• Nonverbal bias occurs when a positive or negative evaluation is made of someone based on their body language, personal appearance or style of dress. This may include hair length, tattoos, weight, the way someone speaks, mannerisms, or how a candidate is dressed.
  • Like me” syndrome  also known as Affinity bias occurs when the candidate appears to be very similar to you in style or personality and as a result you feel they would be the best candidate for the job. We have a tendency to favor people who are similar to us. When you are interviewing a candidate with a similar personality, style, interests or experiences you may feel they are the best candidate and base your decision on personal characteristics rather than job related criteria. The “like-me” syndrome can even extend to the same educational background or area of research.
  • Attribution bias is a phenomenon where you try to make sense of or judge a person’s behavior based on prior observations and interactions you’ve had with that individual that make up your perception of them.
  • Ageism in the workplace is the tendency to have negative feelings about another person based on their age.
  • Name bias is the tendency people have to judge and prefer people with certain types of names — typically names that are of Anglo origin. Additionally, applicants living in nicer neighborhoods also receive more callbacks for both white and African American names. Another study found that Asian last names are 28% less likely to receive a callback for an interview compared to Anglo last names.
  • Beauty bias is a social behavior where people believe that attractive people are more successful, competent and qualified. While appearances (race aside) are not protected by the Equal Employment Opportunity Commission, it is a form of bias that is prominent in the workplace. One study found that traditionally attractive people, both men and women, earn higher incomes, whereas less attractive people earn lower incomes. Another study found that attractive people are less likely to receive a job offer for roles that are low-paying or perceived to be beneath them. That may be because attractive people are viewed as more social, happy and successful.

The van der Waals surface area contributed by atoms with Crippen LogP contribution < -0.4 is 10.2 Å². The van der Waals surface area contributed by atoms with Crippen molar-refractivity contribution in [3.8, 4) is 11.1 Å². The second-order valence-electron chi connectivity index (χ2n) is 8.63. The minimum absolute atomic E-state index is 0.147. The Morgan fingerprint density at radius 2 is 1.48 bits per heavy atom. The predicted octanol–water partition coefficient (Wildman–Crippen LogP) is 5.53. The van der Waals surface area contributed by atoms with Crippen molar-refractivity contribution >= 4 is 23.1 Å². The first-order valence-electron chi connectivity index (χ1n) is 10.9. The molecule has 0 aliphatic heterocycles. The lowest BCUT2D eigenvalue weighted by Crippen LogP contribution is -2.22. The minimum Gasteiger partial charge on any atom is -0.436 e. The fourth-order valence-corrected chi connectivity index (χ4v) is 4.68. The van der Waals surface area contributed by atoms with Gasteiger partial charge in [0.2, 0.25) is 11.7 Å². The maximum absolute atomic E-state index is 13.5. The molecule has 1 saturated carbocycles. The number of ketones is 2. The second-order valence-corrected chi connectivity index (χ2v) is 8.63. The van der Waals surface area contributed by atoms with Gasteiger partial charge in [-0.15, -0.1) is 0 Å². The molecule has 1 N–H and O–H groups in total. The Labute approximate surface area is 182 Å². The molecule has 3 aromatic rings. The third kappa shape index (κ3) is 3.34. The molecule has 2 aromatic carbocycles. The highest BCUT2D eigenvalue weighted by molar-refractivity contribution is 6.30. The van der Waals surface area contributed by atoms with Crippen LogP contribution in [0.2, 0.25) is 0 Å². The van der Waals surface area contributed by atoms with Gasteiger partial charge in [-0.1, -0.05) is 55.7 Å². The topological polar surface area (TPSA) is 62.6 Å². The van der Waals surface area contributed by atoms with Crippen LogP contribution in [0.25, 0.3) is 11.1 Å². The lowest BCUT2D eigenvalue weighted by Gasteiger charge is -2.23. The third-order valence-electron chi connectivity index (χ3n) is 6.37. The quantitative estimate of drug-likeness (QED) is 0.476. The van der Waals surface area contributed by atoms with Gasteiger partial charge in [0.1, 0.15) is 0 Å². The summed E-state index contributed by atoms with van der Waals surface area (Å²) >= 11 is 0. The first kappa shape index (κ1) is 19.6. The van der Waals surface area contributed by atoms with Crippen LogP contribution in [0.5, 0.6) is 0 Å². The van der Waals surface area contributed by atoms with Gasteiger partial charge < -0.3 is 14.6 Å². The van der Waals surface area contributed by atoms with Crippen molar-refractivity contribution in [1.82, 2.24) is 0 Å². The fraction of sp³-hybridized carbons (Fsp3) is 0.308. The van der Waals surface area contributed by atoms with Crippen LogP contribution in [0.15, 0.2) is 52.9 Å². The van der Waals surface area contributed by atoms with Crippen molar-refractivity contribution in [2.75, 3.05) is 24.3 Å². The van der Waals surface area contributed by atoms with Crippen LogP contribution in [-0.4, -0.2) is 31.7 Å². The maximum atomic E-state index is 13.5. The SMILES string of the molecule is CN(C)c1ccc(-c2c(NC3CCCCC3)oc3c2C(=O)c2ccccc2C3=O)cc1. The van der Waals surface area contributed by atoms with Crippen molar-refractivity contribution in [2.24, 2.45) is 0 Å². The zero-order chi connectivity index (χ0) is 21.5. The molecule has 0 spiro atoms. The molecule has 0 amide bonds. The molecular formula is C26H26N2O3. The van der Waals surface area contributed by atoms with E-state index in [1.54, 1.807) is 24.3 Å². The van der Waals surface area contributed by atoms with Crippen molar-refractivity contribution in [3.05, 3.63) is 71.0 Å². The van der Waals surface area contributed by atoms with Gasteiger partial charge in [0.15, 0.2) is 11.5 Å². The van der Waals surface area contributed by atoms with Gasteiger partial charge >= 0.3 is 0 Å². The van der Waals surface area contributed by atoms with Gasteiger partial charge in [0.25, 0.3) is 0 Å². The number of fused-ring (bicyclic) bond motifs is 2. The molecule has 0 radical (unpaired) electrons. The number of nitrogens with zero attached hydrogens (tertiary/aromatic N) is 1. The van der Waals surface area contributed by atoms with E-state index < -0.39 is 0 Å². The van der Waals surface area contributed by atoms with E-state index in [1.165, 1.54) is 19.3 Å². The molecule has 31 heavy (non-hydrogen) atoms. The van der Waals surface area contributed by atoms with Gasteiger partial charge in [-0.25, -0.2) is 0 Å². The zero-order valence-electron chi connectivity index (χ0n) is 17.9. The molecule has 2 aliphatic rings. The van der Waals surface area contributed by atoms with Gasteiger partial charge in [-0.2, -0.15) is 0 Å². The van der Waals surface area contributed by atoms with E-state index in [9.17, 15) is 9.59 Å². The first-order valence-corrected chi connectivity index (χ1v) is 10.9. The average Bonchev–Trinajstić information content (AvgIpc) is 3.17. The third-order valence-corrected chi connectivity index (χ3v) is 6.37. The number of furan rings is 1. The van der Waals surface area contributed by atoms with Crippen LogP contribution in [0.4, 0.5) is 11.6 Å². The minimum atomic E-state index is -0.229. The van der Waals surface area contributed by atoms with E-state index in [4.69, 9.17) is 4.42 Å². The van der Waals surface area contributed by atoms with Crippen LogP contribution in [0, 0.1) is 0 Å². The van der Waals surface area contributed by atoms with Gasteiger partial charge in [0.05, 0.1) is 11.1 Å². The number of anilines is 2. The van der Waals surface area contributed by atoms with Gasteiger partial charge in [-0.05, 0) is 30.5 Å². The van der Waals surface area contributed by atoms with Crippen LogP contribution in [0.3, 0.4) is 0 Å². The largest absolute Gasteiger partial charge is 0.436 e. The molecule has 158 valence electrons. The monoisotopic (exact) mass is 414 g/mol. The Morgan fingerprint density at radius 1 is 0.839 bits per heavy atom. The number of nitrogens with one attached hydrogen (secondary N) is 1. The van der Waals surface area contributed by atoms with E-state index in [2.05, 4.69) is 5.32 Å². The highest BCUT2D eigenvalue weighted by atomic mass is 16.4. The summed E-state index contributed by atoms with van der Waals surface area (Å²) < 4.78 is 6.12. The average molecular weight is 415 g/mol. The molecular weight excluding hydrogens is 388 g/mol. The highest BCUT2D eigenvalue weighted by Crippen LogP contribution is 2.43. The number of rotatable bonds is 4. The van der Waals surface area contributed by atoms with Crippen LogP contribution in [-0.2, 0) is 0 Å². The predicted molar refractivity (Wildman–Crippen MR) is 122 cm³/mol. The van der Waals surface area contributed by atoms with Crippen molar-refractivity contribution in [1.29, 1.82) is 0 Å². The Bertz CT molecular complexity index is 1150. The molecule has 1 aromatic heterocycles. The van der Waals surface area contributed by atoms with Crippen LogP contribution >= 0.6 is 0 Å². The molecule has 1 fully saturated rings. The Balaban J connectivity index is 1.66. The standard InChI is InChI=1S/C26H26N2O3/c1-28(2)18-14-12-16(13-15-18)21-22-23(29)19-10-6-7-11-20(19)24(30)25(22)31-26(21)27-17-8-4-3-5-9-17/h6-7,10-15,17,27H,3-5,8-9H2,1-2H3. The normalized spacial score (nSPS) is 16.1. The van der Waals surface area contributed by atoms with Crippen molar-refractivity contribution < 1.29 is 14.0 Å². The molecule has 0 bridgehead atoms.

• Height bias or heightism is the tendency to judge a person who is significantly shorter or taller than the socially-accepted human height. This may seem a bit far-fetched, but one study found that a person who is six feet tall earns roughly $5,500 more per year than someone who is five and a half feet tall, regardless of gender, age or weight. Another study found that tall candidates are perceived as more competent, employable and healthy, which may explain why 58% of male CEOs at major companies are over six feet tall. On a personal note.  Being 5’2″  not happy about this one

If you have these hidden biases, what can you do about it?

Be aware of your reactions and actions.  Take a step back and reflect on how you react to any of theses biases. Where do you get your information?  What activities do you do? How do you judge?

5 ways to reduce unconscious bias
  1. Be aware. The first step in unconscious bias reduction is being aware of what it is and how it can affect others. …
  2. Question others and yourself. To reduce the effects of unconscious bias, question biases in yourself and raise awareness in others. …
  3. Create inclusive meeting practices. …
  4. Create a supportive dialogue. …
  5. Take action.

It starts young


Aspire to make a difference.